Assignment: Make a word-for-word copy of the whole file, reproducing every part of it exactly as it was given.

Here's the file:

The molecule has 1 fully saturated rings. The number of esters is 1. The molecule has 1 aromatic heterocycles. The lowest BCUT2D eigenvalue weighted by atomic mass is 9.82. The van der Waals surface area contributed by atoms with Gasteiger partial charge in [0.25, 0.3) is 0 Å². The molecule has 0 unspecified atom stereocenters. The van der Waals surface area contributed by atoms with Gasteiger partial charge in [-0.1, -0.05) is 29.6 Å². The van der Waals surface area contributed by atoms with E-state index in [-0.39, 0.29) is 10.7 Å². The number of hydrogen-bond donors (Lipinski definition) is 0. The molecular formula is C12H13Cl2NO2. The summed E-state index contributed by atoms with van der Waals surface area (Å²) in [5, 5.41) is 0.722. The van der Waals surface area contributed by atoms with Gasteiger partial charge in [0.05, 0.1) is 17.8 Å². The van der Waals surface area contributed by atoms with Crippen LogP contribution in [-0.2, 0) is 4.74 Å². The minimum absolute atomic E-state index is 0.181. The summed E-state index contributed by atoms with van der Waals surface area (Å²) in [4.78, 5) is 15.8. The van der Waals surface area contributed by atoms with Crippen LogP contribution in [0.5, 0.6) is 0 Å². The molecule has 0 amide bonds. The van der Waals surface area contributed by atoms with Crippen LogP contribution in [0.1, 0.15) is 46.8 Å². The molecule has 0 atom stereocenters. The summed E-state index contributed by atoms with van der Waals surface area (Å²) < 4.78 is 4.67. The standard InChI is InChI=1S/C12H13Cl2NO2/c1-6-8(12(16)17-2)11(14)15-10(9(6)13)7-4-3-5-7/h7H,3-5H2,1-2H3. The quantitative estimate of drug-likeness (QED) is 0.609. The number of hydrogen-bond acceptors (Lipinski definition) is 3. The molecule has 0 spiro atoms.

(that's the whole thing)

The molecule has 1 fully saturated rings. The number of esters is 1. The molecule has 1 aromatic heterocycles. The lowest BCUT2D eigenvalue weighted by atomic mass is 9.82. The van der Waals surface area contributed by atoms with Gasteiger partial charge in [0.25, 0.3) is 0 Å². The molecule has 0 unspecified atom stereocenters. The van der Waals surface area contributed by atoms with Gasteiger partial charge in [-0.1, -0.05) is 29.6 Å². The van der Waals surface area contributed by atoms with E-state index in [-0.39, 0.29) is 10.7 Å². The number of hydrogen-bond donors (Lipinski definition) is 0. The molecular formula is C12H13Cl2NO2. The summed E-state index contributed by atoms with van der Waals surface area (Å²) in [5, 5.41) is 0.722. The van der Waals surface area contributed by atoms with Gasteiger partial charge in [0.05, 0.1) is 17.8 Å². The van der Waals surface area contributed by atoms with Crippen LogP contribution in [-0.2, 0) is 4.74 Å². The minimum absolute atomic E-state index is 0.181. The summed E-state index contributed by atoms with van der Waals surface area (Å²) in [4.78, 5) is 15.8. The van der Waals surface area contributed by atoms with Crippen LogP contribution in [0.5, 0.6) is 0 Å². The molecule has 0 amide bonds. The van der Waals surface area contributed by atoms with Crippen LogP contribution in [0.1, 0.15) is 46.8 Å². The molecule has 0 atom stereocenters. The summed E-state index contributed by atoms with van der Waals surface area (Å²) < 4.78 is 4.67. The standard InChI is InChI=1S/C12H13Cl2NO2/c1-6-8(12(16)17-2)11(14)15-10(9(6)13)7-4-3-5-7/h7H,3-5H2,1-2H3. The quantitative estimate of drug-likeness (QED) is 0.609. The number of hydrogen-bond acceptors (Lipinski definition) is 3. The molecule has 0 spiro atoms.